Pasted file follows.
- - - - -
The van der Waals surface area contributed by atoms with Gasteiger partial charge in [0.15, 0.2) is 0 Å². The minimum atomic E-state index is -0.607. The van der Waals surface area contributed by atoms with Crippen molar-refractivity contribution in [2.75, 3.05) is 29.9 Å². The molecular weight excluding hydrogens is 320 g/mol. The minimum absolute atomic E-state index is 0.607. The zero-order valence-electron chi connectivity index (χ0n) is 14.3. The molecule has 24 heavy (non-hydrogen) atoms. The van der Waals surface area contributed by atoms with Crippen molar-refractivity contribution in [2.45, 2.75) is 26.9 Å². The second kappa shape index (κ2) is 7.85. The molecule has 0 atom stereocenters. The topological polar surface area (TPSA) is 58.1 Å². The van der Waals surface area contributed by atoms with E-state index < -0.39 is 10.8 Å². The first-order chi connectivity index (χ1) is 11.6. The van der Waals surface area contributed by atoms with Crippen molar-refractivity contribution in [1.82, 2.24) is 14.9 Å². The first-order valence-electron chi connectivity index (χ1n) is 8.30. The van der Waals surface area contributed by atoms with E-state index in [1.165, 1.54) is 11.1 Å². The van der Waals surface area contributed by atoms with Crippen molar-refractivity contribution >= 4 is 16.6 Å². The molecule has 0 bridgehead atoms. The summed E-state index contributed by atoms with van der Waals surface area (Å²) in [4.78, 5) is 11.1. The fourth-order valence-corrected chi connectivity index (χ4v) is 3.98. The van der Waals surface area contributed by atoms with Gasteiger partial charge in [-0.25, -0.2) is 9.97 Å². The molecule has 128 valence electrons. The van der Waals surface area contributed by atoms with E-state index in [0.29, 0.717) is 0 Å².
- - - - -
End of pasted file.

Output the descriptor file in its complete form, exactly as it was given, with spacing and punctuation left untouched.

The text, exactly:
The van der Waals surface area contributed by atoms with Gasteiger partial charge in [0.15, 0.2) is 0 Å². The minimum atomic E-state index is -0.607. The van der Waals surface area contributed by atoms with Crippen molar-refractivity contribution in [2.75, 3.05) is 29.9 Å². The molecular weight excluding hydrogens is 320 g/mol. The minimum absolute atomic E-state index is 0.607. The zero-order valence-electron chi connectivity index (χ0n) is 14.3. The molecule has 24 heavy (non-hydrogen) atoms. The van der Waals surface area contributed by atoms with Crippen molar-refractivity contribution in [2.45, 2.75) is 26.9 Å². The second kappa shape index (κ2) is 7.85. The molecule has 0 atom stereocenters. The topological polar surface area (TPSA) is 58.1 Å². The van der Waals surface area contributed by atoms with E-state index < -0.39 is 10.8 Å². The first-order chi connectivity index (χ1) is 11.6. The van der Waals surface area contributed by atoms with Crippen molar-refractivity contribution in [1.82, 2.24) is 14.9 Å². The first-order valence-electron chi connectivity index (χ1n) is 8.30. The van der Waals surface area contributed by atoms with E-state index in [1.165, 1.54) is 11.1 Å². The van der Waals surface area contributed by atoms with Crippen molar-refractivity contribution >= 4 is 16.6 Å². The molecule has 0 bridgehead atoms. The summed E-state index contributed by atoms with van der Waals surface area (Å²) in [4.78, 5) is 11.1. The fourth-order valence-corrected chi connectivity index (χ4v) is 3.98. The van der Waals surface area contributed by atoms with Gasteiger partial charge in [-0.25, -0.2) is 9.97 Å². The molecule has 128 valence electrons. The van der Waals surface area contributed by atoms with E-state index in [0.29, 0.717) is 0 Å².